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Brokering EmpireTrans-Imperial Subjects between Venice and Istanbul$
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E. Natalie Rothman

Print publication date: 2011

Print ISBN-13: 9780801449079

Published to Cornell Scholarship Online: August 2016

DOI: 10.7591/cornell/9780801449079.001.0001

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Trans-Imperial Subjects as Supplicants and as Brokers

Trans-Imperial Subjects as Supplicants and as Brokers

Chapter:
(p.29) 1 Trans-Imperial Subjects as Supplicants and as Brokers
Source:
Brokering Empire
Author(s):

E. Natalie Rothman

Publisher:
Cornell University Press
DOI:10.7591/cornell/9780801449079.003.0002

This chapter considers the commercial activities of a range of trans-imperial subjects; including converts; returnees from Ottoman captivity; and Jewish, Armenian, and Greek commercial brokers in Venice. It examines the development of commercial brokerage itself as a key link between the state and the marketplace, as well as between local and foreign. The chapter ends by outlining the emergence of the brokers’ guild and confraternity, and analyzing how differently positioned trans-imperial subjects petitioned to become brokers, what audience they imagined for their petitions, and what notions of Venetian society they invoked in them. The petitions expanded the meaning of membership well beyond the boundaries of legal citizenship. By paying close attention to these petitions’ narrative frames, one can gain a better understanding of how they articulated subjecthood in relationship to the political economy of early modern Venice and, more broadly, to the imperial and patrician dimensions of early modern statecraft.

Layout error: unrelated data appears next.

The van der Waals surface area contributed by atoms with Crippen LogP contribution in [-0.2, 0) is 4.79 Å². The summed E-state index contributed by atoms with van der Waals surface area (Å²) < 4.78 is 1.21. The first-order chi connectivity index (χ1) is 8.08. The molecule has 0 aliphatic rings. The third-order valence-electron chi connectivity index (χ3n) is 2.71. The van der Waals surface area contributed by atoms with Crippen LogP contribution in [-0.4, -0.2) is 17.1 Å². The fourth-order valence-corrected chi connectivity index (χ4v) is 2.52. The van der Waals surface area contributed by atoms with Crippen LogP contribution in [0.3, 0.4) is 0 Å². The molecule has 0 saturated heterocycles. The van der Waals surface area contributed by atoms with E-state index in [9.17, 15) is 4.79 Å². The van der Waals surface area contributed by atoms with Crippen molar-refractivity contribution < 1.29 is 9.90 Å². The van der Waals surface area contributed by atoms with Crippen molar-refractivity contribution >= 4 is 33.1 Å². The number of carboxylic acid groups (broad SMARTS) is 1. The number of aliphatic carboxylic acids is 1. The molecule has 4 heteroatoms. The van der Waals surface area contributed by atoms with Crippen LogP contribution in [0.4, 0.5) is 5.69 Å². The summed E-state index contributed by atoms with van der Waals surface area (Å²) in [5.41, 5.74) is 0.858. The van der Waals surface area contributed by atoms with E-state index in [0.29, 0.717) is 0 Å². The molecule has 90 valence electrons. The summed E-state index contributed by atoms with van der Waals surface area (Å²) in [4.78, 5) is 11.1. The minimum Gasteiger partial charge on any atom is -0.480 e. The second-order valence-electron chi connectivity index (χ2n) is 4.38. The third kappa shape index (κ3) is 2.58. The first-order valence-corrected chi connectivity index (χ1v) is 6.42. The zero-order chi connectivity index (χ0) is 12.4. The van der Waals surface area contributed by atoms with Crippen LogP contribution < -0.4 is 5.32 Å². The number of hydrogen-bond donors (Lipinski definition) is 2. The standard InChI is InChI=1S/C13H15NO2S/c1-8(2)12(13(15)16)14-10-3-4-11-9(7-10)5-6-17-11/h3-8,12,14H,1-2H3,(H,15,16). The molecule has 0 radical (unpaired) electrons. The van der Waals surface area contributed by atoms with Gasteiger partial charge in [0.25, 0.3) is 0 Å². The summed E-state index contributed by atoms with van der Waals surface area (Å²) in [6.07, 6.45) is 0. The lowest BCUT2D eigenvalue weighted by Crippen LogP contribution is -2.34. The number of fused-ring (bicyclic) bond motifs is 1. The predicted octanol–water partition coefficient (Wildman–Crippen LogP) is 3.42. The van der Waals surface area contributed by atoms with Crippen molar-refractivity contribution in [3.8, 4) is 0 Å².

Keywords:   trans-imperial subjects, commercial brokerage, state, marketplace, brokers’ guild, petitions, legal citizenship, subjecthood, early modern Venice

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